— The Ten Pleasures of Marriage and The Confession of the New-married Couple (1682) • A. Marsh

... other occasion in my life when I have been so completely taken aback. The elegant lady who stood there, a quizzing smile on her face and a roguish twinkle in her ...
— The Yeoman Adventurer • George W. Gough

... to me to have a roguish eye. He seemed to be thinking to himself, "This war is a rare old joke!" He spoke habitually of the enemy as "the old Hun" or "old Fritz," in an affectionate, contemptuous way, as a fellow who was trying his best but getting the worst of it every time. Before the battles ...
— Now It Can Be Told • Philip Gibbs

... the front part of the house, a young girl opened the gate, tripped gayly up the gravel walk that led from it across the lawn, and stepped upon the porch. She was a brunette with a very rich color in her dark cheek, raven hair, and sparkling, roguish black eyes. She wore a suit of plain brown linen, with snowy cuffs and collar, and a little straw hat. "Good-morning, Aunt Wealthy!" she cried, in a lively tone, "You see I'm ...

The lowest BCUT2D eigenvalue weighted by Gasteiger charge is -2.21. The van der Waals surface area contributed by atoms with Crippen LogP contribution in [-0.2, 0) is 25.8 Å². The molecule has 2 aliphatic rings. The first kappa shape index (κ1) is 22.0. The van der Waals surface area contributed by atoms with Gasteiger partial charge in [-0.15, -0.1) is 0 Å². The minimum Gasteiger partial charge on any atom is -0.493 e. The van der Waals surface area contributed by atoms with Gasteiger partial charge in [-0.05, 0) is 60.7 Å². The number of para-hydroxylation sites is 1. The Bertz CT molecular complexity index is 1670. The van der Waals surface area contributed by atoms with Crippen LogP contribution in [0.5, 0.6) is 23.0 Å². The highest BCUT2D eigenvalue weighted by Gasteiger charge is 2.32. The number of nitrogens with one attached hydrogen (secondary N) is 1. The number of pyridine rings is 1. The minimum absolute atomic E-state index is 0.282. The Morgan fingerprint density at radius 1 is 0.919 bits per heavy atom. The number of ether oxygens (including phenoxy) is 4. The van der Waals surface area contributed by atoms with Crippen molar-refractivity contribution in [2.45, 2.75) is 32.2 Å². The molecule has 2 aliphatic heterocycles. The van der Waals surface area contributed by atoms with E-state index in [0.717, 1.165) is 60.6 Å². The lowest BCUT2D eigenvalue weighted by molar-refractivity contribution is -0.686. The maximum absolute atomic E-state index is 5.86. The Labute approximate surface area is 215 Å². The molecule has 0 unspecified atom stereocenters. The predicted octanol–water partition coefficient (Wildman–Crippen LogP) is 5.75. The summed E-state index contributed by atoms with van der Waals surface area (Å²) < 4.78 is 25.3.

— Elsie's Girlhood • Martha Finley

... gazed up the alley, where the hound, having come to a halt, now coolly sat down, and, with an expression of roguish benevolence, patronizingly watched the tempered fury of Duke, whose assaults and barkings were ...
— Penrod • Booth Tarkington

... roguish innkeeper told all the rest that lodged in the inn of the folly of his guest, the watching of his arms, and the knighthood which he expected to receive. They all wondered very much at so strange a kind of folly, and going out to behold him from ...
— The Junior Classics, V4 • Willam Patten (Editor)